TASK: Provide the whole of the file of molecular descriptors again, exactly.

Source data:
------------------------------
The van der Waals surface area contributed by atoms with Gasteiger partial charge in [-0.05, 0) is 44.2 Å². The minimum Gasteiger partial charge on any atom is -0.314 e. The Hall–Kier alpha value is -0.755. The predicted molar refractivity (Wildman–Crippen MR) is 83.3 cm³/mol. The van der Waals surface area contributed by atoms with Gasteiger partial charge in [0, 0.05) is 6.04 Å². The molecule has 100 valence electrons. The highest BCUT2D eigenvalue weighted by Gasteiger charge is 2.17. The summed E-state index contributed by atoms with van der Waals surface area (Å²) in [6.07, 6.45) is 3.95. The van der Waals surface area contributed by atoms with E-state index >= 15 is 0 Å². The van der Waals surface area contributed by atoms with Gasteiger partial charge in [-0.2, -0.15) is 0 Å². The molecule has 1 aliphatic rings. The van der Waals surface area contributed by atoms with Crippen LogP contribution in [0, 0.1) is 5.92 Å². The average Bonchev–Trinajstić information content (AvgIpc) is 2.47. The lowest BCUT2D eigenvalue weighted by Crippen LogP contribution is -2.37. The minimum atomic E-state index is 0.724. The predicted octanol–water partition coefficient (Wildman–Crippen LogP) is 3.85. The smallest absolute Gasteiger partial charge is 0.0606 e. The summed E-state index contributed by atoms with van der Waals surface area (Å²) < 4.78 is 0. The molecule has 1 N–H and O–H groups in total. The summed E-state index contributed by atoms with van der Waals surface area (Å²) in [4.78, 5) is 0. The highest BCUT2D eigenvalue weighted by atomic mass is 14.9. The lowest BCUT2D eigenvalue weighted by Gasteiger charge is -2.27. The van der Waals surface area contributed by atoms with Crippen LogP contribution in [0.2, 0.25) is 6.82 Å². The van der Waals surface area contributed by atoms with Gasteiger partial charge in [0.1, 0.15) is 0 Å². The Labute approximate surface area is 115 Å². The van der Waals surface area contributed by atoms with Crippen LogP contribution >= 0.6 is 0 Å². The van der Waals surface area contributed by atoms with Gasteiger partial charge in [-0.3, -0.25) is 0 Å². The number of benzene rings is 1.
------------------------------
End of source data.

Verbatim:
The van der Waals surface area contributed by atoms with Gasteiger partial charge in [-0.05, 0) is 44.2 Å². The minimum Gasteiger partial charge on any atom is -0.314 e. The Hall–Kier alpha value is -0.755. The predicted molar refractivity (Wildman–Crippen MR) is 83.3 cm³/mol. The van der Waals surface area contributed by atoms with Gasteiger partial charge in [0, 0.05) is 6.04 Å². The molecule has 100 valence electrons. The highest BCUT2D eigenvalue weighted by Gasteiger charge is 2.17. The summed E-state index contributed by atoms with van der Waals surface area (Å²) in [6.07, 6.45) is 3.95. The van der Waals surface area contributed by atoms with E-state index >= 15 is 0 Å². The van der Waals surface area contributed by atoms with Gasteiger partial charge in [-0.2, -0.15) is 0 Å². The molecule has 1 aliphatic rings. The van der Waals surface area contributed by atoms with Crippen LogP contribution in [0, 0.1) is 5.92 Å². The average Bonchev–Trinajstić information content (AvgIpc) is 2.47. The lowest BCUT2D eigenvalue weighted by Crippen LogP contribution is -2.37. The minimum atomic E-state index is 0.724. The predicted octanol–water partition coefficient (Wildman–Crippen LogP) is 3.85. The smallest absolute Gasteiger partial charge is 0.0606 e. The summed E-state index contributed by atoms with van der Waals surface area (Å²) < 4.78 is 0. The molecule has 1 N–H and O–H groups in total. The summed E-state index contributed by atoms with van der Waals surface area (Å²) in [4.78, 5) is 0. The highest BCUT2D eigenvalue weighted by atomic mass is 14.9. The lowest BCUT2D eigenvalue weighted by Gasteiger charge is -2.27. The van der Waals surface area contributed by atoms with Crippen LogP contribution in [0.2, 0.25) is 6.82 Å². The van der Waals surface area contributed by atoms with Gasteiger partial charge in [0.1, 0.15) is 0 Å². The Labute approximate surface area is 115 Å². The van der Waals surface area contributed by atoms with Crippen LogP contribution >= 0.6 is 0 Å². The van der Waals surface area contributed by atoms with Gasteiger partial charge in [-0.3, -0.25) is 0 Å². The number of benzene rings is 1.